Editor's Note: I would like to sincerely thank Mark Browning who agreed to cover the Board of Trustees' meeting on December 19, when I was out of town on vacation. He then, on a moment's notice, stepped into the breech yet again on January 3, when I was stuck in Charles De Gaulle Airport with a canceled flight. No one knows better than I how much of a sacrifice he made in giving up those two evenings he will never get back in order to keep the Lyons community informed about the goings on down at Town Hall. Thank-you.
Joseph Lekarczyk – Editor
In the continuing effort of enhancing community engagement Mayor Connie Sullivan introduced Lyons High School student Georgia Barone, an officer in the school's Leo Club, to the gathering at Tuesday night's Board of Trustees' (BOT) meeting, after which Ms. Barone led the Pledge of Allegiance. Then it was on to the business at hand.
Lyons Substation Supervisor Sgt. Bill Crist of the Boulder County Sheriff's Office reported that a house fire in Lyons is still under investigation, but all indications are that the cause was accidental in nature. The report then turned to traffic calming solutions for neighborhood streets, which see increased volume (and speeds) during the busy summer months when motorists are trying to circumvent backed up traffic along Main Street, often stretching all the way past the Rte. 36/66 intersection east of town. Sgt. Crist said he was looking into the cost of “portable speed bumps” that could be moved to different neighborhoods as needed, and removed after the busy summer season. A big concern was that more permanent measures might impede fire protection equipment access. Another suggestion was “Local Traffic Only” signs that might dissuade some of the volume. There was a difference of opinion about how effective these might be.
During staff reports, Flood Recovery Project Manager Joe Kubala reported that south side of the Fourth Avenue pedestrian bridge could be in the floodway, and further design and location options will be needed to ensure that FEMA's “no rise” stipulations are followed. Finance Director Tony Cavalier gave the Trustees an update on the measures he and his staff are following to help ensure a timely flow of federal and state reimbursement money for the continuing flood recovery projects. Town Administrator Victoria Simonsen notified the Trustees that discussions with the City of Longmont concerning the sale of the decommissioned water treatment plant east of town were “on going,” and she would supply more details in the scheduled executive session. She also told the Board that the money coming to Lyons in Round 3 of the CDBG-DR funding would only be about $350K (considerably less than in Rounds 1 and 2). But she added that the $6.6 million in grant money the Town has received so far, has been leveraged to provide $35 million in recovery projects. Trustee Juli Waugh then instigated a discussion about the feasibility of creating a volunteer work group to prepare Bohn Park land and then build a new ball field (similar to what was done back in the day with the Vasquez Field). Although there was across the board support for such a suggestion, Parks & Rec. Director Dave Cosgrove cautioned that due to regulations attached to some of the grant money, there could be some problems down the line when the Town applies for reimbursement. He also cited the challenges with tying in electric/irrigation/grading, etc., with the final park plan. Sullivan indicated she too was leery of the possibility that well-intentioned efforts could ultimately slow down the recovery process. The matter will continue to be looked into.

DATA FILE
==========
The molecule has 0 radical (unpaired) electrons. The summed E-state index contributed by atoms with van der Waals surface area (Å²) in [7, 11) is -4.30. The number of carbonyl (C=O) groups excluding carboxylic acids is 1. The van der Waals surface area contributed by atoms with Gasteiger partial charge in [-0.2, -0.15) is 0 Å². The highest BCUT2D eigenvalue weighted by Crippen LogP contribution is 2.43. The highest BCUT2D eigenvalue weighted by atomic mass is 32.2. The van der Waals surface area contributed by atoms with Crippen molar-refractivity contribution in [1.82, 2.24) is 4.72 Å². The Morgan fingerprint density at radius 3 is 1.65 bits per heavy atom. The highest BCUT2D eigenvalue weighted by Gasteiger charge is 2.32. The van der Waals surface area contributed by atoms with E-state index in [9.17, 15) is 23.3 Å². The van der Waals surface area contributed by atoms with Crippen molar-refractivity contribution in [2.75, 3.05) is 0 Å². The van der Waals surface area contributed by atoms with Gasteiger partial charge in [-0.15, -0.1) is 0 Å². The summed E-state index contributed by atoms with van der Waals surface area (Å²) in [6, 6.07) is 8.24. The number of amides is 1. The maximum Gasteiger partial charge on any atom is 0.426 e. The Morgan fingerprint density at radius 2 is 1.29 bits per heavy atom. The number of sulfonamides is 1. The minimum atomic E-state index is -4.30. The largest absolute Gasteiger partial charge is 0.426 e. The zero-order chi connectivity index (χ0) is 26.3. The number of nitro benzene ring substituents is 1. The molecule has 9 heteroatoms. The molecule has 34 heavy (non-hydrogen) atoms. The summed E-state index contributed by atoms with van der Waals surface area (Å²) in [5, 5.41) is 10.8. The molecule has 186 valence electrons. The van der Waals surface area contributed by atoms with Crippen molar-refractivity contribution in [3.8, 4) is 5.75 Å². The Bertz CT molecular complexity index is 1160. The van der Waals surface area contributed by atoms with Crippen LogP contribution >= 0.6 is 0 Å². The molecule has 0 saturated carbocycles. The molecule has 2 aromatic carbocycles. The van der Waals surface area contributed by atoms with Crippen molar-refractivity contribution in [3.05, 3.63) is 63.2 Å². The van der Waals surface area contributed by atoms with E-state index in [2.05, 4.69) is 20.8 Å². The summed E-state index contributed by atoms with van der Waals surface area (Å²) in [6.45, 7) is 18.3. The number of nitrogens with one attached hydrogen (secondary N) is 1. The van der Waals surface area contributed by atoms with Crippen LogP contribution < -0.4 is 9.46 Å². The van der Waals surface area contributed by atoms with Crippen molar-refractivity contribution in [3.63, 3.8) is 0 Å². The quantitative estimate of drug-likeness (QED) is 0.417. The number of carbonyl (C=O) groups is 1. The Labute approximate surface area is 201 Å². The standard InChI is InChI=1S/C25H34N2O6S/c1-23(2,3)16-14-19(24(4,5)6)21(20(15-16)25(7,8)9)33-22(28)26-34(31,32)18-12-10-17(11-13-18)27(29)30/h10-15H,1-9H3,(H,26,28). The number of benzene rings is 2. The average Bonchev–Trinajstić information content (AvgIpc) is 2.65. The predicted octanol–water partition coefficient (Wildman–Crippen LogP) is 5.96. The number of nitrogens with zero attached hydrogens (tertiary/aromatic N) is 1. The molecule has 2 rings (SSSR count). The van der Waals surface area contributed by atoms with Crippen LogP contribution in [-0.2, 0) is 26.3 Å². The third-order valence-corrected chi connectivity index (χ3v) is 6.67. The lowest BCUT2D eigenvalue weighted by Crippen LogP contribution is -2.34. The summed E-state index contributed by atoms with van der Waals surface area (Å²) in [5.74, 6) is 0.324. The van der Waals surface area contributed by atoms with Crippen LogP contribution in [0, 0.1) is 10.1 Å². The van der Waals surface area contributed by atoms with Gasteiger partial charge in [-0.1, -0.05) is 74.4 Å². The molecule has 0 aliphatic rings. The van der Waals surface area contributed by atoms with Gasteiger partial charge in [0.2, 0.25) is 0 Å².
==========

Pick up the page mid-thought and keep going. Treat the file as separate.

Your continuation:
During audience business, former Mayor Julie Van Domelen eloquently spoke to the importance of supporting the local newspaper by continuing to designate it as the “paper of record” for Town of Lyons legal notices. She cited the troubling times that the country is now encountering with attacks by elected official on the media, and the important role that “local” newspapers play in the tapestry of a community (she is such an intelligent woman). Staff from the paper also spoke in favor of maintaining the Lyons Recorder as the “paper of record.” Editor's Note: In the interest of full disclosure, let it be known that the author of this article is married to the former Mayor.